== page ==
World Trade Center leaseholder Larry Silverstein is pursuing the legal battle regarding property claims resulting from the Sept. 11 terrorist attack on the twin towers. World Trade Center Properties LLC, an affiliate of Silverstein Properties Inc., filed suit against Travelers Indemnity Co., a subsidiary of Citigroup Inc., to recover losses related to the Sept. 11 event.
According to an A.M. Best report, Silverstein Properties, already engaged in a legal battle with Swiss Reinsurance Co. in relation to Sept. 11, has also sought the court’s permission to amend the lawsuit to include all other insurers of the World Trade Center, except for Ace Bermuda Ltd. and XL Capital Ltd.
The development company has a separate lawsuit filed against both Ace and XL, however Silverstein claimed negotiations with both insurers are ongoing.
Silverstein claims the case involving Travelers centers on the form it used when a program of insurance for the World Trade Centers was completed in July of last year.
Binders signed by both XL and Ace Bermuda both note a specific form used by Willis, the broker that put together the coverage earlier this year. Known as WilProp, the form indicates that occurrence means all losses or damages that can be attributed directly or indirectly to one cause or to one series of similar causes. All such losses are added together and the final amount of such losses will be looked at as one occurrence irrespective of the period of time or area over which such losses take place.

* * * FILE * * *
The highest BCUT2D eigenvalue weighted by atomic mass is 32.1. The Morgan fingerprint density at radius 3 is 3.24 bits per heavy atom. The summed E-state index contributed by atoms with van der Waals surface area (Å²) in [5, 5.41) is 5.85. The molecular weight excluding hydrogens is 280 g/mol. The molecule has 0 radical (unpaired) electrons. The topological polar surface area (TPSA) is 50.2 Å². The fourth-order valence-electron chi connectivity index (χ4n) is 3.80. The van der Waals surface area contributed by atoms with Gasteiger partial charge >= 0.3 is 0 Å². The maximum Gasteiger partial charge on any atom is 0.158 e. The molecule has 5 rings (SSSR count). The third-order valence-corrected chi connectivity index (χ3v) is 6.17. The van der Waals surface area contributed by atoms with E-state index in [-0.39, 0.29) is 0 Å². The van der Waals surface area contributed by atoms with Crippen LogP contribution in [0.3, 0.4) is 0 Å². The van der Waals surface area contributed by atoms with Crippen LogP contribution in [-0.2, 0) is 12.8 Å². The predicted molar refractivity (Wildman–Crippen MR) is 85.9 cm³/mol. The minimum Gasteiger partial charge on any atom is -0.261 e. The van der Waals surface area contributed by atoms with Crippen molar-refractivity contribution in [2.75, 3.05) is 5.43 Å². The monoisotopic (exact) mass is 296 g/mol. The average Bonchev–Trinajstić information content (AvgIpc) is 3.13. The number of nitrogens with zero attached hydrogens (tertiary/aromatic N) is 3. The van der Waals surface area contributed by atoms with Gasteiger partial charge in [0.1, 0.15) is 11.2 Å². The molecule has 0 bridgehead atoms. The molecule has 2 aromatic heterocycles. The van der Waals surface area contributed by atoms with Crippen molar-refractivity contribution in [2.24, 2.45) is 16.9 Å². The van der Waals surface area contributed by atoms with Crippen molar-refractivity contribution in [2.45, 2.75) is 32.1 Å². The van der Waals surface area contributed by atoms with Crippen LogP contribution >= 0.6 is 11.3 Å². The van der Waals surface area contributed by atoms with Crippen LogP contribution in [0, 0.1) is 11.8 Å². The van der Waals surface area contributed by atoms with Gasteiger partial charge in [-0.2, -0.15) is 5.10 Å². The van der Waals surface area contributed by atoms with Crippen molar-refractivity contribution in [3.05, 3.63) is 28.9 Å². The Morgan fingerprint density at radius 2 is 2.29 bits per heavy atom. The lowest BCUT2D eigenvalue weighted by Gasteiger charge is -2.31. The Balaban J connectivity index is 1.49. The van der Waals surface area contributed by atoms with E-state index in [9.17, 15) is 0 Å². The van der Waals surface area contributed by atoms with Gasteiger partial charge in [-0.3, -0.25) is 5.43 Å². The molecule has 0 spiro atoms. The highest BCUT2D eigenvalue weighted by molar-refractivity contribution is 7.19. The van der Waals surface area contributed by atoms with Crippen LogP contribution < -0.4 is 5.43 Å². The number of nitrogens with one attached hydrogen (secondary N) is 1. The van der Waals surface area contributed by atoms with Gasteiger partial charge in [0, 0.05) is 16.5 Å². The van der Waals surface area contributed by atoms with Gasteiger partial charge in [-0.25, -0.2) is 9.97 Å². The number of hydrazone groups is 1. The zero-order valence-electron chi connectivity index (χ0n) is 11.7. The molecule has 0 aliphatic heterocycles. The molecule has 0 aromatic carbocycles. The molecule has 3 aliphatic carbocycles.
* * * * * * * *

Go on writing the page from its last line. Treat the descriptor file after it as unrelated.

Silverstein is contending that Travelers distributed its own form last June that did not refer to a specific definition for occurrence, adding that Swiss Re and other insurers had been informed of the Travelers form prior to agreeing on July 26 to take part in the World Trade Center insurance program.
Silverstein’s attorneys claim that the bulk of the other insurers also bound coverage based upon the Travelers form, placing that Travelers lawsuit as an important piece of the puzzle to settling the majority of the legal questions existing with most of the other insurers.
According to a BestWire report in December, the matter is in dispute mainly because Silverstein’s insurers had penned coverage binders but had not finalized details when the twin towers were destroyed on Sept. 11. Swiss Re attorneys claim that the company had agreed to the WilProp form supplied by Willis, subject to agreement on some details of policy language.
Exhibits filed with Silverstein’s complaint against both Ace and XL, state that Travelers’ exposure to the loss is $210.6 million – which ranks as the seventh-largest loss exposure among the 25 insurers listed.
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